BOWLING GREEN -- U.S. Sen. Claire McCaskill’s August recess town hall tour stopped in northeast Missouri on Wednesday, a historically Democratic stronghold that went heavily for Republican President Donald Trump last November.
It’s part of a rural tour of sorts that McCaskill said is vital for Democrats like her to undertake — especially as she gears up for a potentially tough re-election battle next year.
During a roughly hour-long question-and-answer session at the Pike County Courthouse in Bowling Green, McCaskill answered questions on changing the Affordable Care Act, whether to impose more restrictions on immigration and even whether the Fox News Channel was bad for the country.
She also emphasized that Congress is following through some bipartisan efforts, including providing assistance to American soldiers who were subjected to mustard gas tests. She also noted that Republicans and Democrats are seeking to lower the costs of hearing aids for consumers.
“We’re going to have to figure out a way to work together, Democrats and Republicans, to find solutions,” McCaskill said. “Which means we have to come out of the edges and come closer to the middle. We’ve got to find that middle ground, that sweet spot of compromise where nobody’s completely happy — but we’re making progress.”
McCaskill criticized a failed GOP effort to make broad changes to the Affordable Care Act, contending that Republicans didn’t seek input from Democrats. She said it was a mistake for her party to pass the health care law in 2010 on a party-line vote.
“They made the mistake we made, but much worse — they just went in a backroom to write it,” she said. “We have an opportunity now, for the first time. We have an opportunity to pull Democrats and Republicans together to try and repair what we have.”
Some audience members, like Janice Robinson, wanted federal officials like McCaskill to help fight poverty, which is widespread in rural Missouri. Pike County’s median household income, for instance, is $10,000 lower than the national average, according the U.S. Census Bureau.
“We have a lot of people who are middle income who are falling into poverty,” Robinson said. “They just cannot get ahead. The wages are not what they should be. The benefits are not there. And we hear a lot about the government assistance programs? These people would not be able to get by with some kind of assistance.”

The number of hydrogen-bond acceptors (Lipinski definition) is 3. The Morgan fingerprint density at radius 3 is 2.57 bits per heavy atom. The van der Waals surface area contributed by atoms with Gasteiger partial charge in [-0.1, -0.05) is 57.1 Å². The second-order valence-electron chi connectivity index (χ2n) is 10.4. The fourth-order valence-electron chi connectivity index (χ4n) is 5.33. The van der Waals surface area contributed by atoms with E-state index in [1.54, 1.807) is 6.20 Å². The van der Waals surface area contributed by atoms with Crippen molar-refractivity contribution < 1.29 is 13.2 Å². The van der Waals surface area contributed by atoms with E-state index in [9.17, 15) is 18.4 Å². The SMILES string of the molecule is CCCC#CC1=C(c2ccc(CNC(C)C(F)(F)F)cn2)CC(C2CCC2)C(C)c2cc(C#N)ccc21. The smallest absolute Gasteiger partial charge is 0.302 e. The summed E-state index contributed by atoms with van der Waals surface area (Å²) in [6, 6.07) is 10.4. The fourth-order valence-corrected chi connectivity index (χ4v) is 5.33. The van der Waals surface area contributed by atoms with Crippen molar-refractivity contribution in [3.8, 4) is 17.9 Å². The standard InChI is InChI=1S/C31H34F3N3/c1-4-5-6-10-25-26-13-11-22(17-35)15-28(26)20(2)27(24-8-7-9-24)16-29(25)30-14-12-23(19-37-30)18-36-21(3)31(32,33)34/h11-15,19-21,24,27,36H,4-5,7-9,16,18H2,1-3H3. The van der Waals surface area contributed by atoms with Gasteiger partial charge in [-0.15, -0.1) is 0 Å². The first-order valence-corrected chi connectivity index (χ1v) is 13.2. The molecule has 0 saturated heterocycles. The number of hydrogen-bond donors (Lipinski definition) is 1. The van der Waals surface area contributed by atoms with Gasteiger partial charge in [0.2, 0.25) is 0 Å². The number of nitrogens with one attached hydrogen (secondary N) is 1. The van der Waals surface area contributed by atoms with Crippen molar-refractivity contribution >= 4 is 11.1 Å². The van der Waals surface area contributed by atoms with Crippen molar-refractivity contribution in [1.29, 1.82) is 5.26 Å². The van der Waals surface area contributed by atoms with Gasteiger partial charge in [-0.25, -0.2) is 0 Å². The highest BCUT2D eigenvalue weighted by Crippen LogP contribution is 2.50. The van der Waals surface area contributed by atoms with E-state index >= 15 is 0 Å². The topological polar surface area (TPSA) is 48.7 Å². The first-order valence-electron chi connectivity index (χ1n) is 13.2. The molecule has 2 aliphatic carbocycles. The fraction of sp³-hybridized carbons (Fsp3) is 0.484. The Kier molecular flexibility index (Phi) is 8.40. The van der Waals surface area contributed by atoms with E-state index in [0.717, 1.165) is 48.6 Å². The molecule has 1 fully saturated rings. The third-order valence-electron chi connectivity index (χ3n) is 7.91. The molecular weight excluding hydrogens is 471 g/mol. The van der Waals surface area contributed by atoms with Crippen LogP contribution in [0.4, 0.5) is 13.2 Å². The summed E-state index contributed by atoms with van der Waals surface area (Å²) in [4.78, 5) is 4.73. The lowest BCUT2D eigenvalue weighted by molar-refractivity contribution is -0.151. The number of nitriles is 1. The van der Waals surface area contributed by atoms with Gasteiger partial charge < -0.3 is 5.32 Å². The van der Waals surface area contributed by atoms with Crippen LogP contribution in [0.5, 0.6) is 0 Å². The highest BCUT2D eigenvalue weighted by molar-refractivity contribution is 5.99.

Besides improving roads and schools, McCaskill said make broadband internet more widely available in rural Missouri could be a major economic driver. “It’s not something that we can say, ‘Oh, it would be nice if we had it,’” she said.
McCaskill received a largely friendly reception from the crowd, which featured people with stickers featuring the Pike County Democratic Party logo. Pike County voters traditionally favored Democrats like McCaskill, as did most of northeast Missouri.
But that changed in a big way last year, when more than 70 percent of Pike County voters backed Trump. Even Democratic stalwarts like Bowling Green Mayor Donald Hunter were drawn to Trump.
“When I came to town in 1959, there were two Republicans in the county. One of them didn’t want to talk about it, the other one didn’t want to be seen,” Hunter said. “And now, everybody all at once wants to be a Republican. Possibly Ms. Clinton turned us all into Republicans.”
McCaskill said it “bugs” her that some of her Democratic colleagues “want to look down their noses” at people who voted for Trump.
“That really burns me. Because in Missouri, a whole lot of people who voted for Donald Trump wanted disruption. They wanted change,” McCaskill said. “They hear every four years, ‘Oh change is going to happen, change is going to happen.’ And things hadn’t changed that much for them. They’re still worried about their economic security They are still worried about whether they can send their kids to college.
“So, along came a candidate who really did sound different than everyone else,” she continued. “And I think that was very attractive to people who wanted change like ‘OK, let’s try somebody who’s going to disrupt.’”
McCaskill, who is expected to face a tough re-election fight next year, has spent most her August recess holding town halls in places that Trump did well. She said that’s not an accident.
“My party has been arrogant at times about listening and learning from people that live outside of reliably blue areas,” she said. “I think I have an obligation to show up and show respect.”
During her successful 2006 and 2012 Senate bids, McCaskill got either 40 percent of the vote or higher in scores of rural counties around Missouri. That was an improvement from her failed 2004 bid for governor, where she got around 30 percent of the vote in those same areas.
“I hear my mom’s voice in my head that you can’t be a good senator for the state if you don’t travel to every part of the state,” McCaskill said. “And even though this town hall tour has been exhausting, it has been exhilarating because I’ve been reminded how great people are all over the state.”
McCaskill said she’ll hold events in St. Louis and Kansas City later this year.
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